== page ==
The Review: The Ferryman Docks Itself Strongly on Broadway
This is storytelling at its most intricate and expansive. There isn’t a moment that should be sliced away, nor a visual you’d want to miss. It’s a delicate creation, this brand new play carted over to Broadway from its celebrated run in the West End after being praised widely at The Royal Court Theatre. The Ferryman has so many levels and stories to widdle out, each enhancing the other like flavors in a Jameson Irish whiskey, blending aromically for all to savor, or swigging a shot down to feel the lovely yet harsh sting on the back of the throat. Directed with extreme elegance and directness by the talented Sam Mendes (NT’s The Lehman Trilogy), Jez Butterworth’s heroic tale of love. loss, defiance, and heartbreak, dipped in the aroma of Northern Ireland circa 1981, awash in the captivating art of stories and memories, rings deep and as powerful as anything you have seen in years. It’s epic and old-fashioned, only in the way that it feels like a classic before it even gets midway through, making you wonder if this is actually new or a brilliant revival of an Irish masterpiece.
Having seen The Ferryman in the West End last Christmas, I knew what I was in for, although my memory was a bit hazy. I had not been looking forward to the theatrical evening as I had been battling some sort of 48 hour virus while in London, and had spent the last few days propped up in bed, eating soup, and feeling nauseous every time I tried to lie down fully. I was exhausted and the idea of an Irish play lasting over three hours wasn’t sitting well on my throbbing head, but I knew that there was no way I was going to miss the opportunity to see this three-time Olivier Award winning drama (best new play, best director/Mendes, best actress/Donnelly). The first scene is a tease and a ploy, starting out the drama powerfully before we even realize it has begun. On some alleyway in Derry, Father Horrigan, played deceitfully well by Charles Dale (BBC’s ‘Casualty‘), has been summoned and ushered by two strong arms (Glenn Speers,Dean Ashton)into a meeting with the impressively menacing Muldoon, portrayed solidly by Stuart Graham (Almeida’s Silver Tassie). A bound mummified corpse of a man familiar to Father Horrigan, lost for a decade, has been found in a bog, and Muldoon, for reasons unknown, wants him to deliver the news to the dead man’s wife, Caitlin, and brother, Quinn Carney, but more importantly, he demands to know all that the father can tell him about Quinn, whether he wants to or not.
The second time viewing (with a clearer mind) the scene, the intrigue struck me as something far deeper in meaning then when I first experienced it. I remember wondering about that interplay long after, as it didn’t seem to fit so neatly into the rest. Maybe that’s the beauty of it, shaking us out and around a preconceived notion of what’s in store, as the rest of play takes place solidly in a very different space and emotionality. Designed with a depth of focus and vision by Rob Howell (Bristol Old Vic/BAM’s A Long Day’s Journey Into Night), The Ferryman throws us quite joyfully into the rock and rolling interaction between a handsome man and a very sensually beauty, engaged in some late night (or is it early morning) drinking and playing. Blinded by the festivities, the entry into the rural home of Quinn Carney is a flaming twist that sets us off-balance. It’s so different from what we just saw, but we know there must be a connective tissue that will come back, in good time, to play havoc with this family.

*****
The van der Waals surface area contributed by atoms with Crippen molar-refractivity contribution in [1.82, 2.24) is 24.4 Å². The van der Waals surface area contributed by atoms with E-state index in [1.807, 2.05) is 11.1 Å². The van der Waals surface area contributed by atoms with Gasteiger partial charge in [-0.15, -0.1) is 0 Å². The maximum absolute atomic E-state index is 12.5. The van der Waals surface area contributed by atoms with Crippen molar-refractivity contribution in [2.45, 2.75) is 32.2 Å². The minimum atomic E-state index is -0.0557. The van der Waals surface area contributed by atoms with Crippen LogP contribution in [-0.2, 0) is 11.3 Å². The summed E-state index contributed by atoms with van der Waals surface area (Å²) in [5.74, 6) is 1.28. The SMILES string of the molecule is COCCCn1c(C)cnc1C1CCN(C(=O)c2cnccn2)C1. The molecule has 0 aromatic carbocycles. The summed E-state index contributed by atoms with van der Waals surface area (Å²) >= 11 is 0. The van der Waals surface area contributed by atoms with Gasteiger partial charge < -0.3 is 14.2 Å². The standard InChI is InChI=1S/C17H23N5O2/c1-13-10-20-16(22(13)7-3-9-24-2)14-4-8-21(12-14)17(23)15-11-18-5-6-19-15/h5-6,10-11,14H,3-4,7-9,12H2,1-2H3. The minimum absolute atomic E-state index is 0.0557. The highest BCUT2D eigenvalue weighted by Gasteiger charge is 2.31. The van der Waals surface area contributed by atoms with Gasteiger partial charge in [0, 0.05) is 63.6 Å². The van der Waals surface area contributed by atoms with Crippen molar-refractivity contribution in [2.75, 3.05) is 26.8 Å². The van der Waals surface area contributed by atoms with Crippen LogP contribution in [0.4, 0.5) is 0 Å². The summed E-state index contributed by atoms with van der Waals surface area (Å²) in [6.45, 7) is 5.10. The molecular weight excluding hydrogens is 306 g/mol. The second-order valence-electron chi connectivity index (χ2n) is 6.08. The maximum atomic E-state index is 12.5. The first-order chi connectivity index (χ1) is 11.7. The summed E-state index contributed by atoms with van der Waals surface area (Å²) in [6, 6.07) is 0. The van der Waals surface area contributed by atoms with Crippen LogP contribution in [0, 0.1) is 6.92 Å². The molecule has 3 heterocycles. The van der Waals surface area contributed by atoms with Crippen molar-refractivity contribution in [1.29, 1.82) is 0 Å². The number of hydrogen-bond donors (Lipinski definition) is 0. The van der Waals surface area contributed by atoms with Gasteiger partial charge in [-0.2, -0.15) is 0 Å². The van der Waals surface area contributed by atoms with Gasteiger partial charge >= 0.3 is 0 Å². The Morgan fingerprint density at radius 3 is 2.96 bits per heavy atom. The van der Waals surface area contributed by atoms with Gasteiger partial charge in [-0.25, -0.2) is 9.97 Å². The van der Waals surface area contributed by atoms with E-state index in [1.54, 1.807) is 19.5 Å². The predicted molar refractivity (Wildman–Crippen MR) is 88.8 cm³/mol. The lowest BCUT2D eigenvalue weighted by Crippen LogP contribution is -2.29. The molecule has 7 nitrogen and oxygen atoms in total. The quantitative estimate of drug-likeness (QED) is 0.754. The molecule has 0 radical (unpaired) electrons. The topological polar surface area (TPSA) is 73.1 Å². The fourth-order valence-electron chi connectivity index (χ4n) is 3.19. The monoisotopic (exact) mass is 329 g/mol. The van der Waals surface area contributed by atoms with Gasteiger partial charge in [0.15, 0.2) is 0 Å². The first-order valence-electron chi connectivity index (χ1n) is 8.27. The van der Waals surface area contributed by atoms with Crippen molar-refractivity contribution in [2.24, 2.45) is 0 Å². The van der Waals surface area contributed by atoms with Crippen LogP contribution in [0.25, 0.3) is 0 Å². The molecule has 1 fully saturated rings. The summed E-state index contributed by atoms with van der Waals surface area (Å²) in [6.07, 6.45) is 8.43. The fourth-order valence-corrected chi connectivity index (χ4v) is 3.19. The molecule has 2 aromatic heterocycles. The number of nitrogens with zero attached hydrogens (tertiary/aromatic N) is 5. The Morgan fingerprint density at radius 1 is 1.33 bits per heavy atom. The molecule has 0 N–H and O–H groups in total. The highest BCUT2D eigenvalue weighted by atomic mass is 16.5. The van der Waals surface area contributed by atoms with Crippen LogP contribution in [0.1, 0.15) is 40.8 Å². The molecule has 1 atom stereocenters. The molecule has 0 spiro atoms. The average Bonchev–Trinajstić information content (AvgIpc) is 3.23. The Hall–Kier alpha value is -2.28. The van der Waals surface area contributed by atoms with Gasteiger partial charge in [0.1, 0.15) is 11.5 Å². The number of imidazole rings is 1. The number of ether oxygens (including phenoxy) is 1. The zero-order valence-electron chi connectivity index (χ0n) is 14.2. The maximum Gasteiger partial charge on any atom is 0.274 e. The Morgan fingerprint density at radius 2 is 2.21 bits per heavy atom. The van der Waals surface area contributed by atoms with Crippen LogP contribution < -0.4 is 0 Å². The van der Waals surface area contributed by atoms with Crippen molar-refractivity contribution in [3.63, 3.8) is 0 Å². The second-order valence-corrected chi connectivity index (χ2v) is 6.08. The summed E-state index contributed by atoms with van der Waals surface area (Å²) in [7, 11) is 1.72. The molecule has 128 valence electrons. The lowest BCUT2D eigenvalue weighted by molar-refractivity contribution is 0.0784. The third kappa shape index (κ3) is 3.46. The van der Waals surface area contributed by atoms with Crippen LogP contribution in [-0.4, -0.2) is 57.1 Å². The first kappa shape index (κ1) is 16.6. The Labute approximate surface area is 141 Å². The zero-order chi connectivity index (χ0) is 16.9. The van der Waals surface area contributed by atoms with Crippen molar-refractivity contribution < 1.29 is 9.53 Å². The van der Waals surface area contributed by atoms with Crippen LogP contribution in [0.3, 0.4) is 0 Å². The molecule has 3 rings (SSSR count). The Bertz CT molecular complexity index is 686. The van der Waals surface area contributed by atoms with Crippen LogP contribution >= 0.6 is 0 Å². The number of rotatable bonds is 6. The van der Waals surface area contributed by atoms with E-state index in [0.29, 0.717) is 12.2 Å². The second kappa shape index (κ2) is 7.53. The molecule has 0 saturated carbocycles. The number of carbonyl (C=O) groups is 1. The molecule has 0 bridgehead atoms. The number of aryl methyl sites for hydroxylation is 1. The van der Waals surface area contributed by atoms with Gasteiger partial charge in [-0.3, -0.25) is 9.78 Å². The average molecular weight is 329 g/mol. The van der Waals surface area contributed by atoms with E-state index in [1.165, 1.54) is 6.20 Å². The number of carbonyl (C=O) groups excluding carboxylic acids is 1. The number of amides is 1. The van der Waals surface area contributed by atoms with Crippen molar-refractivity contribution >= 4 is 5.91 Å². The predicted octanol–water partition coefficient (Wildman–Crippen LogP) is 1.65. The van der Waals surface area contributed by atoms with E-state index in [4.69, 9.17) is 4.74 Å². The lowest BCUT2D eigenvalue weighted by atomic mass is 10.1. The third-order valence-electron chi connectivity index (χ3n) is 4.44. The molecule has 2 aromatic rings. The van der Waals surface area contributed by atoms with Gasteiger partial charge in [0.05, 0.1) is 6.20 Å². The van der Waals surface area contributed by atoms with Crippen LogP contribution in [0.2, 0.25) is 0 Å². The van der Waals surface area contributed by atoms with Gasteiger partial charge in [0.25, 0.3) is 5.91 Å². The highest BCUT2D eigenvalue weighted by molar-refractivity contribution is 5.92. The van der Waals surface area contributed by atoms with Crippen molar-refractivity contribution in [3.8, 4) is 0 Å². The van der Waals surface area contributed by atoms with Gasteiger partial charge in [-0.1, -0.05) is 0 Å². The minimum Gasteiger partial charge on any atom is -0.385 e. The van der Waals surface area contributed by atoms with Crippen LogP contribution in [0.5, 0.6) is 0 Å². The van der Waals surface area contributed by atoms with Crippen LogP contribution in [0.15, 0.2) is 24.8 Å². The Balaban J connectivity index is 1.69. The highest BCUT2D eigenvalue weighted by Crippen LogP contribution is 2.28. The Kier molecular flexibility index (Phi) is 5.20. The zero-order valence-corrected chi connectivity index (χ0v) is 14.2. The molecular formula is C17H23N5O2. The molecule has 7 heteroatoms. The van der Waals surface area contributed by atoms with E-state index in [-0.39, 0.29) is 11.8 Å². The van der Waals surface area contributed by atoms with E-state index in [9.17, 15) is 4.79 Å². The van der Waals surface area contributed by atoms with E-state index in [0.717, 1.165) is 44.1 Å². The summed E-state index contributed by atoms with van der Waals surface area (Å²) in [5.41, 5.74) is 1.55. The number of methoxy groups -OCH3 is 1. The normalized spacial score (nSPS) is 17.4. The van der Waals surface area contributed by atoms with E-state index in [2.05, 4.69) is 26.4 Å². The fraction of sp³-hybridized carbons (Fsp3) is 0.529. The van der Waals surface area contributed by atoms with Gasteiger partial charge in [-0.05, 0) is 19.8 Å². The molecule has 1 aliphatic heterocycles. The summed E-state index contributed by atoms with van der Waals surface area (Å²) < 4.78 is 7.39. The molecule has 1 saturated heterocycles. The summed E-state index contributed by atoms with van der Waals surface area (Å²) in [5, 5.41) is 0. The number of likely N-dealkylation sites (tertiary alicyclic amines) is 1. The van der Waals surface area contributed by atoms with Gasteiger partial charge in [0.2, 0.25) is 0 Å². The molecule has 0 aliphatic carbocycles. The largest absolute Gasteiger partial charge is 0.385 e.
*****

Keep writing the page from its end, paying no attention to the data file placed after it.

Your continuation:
The handsome leading man, deliciously playing games at the kitchen table, is the father and center of this band of merry farmers. We heard his name earlier, Quinn Carney, played robustly and seductively by the powerhouse Paddy Considine (“Journeyman“) spoken with malcontent by those men in the first scene, but we can’t quite find the fearful quality quite yet. He seems carefree and filled with spirit (s), as he blindly dances and drinks the night away, celebrating the upcoming harvest with his equally playful sister-in-law, Caitlin Carney, portrayed magnificently by the engaging Laura Donnelly (Broadway’s The River). It’s hard to ignore their chemistry, as they embrace the joy of the Stones, and the game of life that is before them. One by one, the large Irish Carney clan comes flowing down the stairs and rolling in from the sides. The sun is filling the room with splendor and warmth, and the excitement of the day is building, just as beautifully as the light flowing in through the windows, courtesy of the gorgeous moody lighting by Peter Mumford (Broadway’s The Children) and solid sound design and composition by Nick Powell (Royal Court’s Unreachable). All of the cast and design crew is perfection, literally filling the stage with authenticity and dimension that can’t be ignored.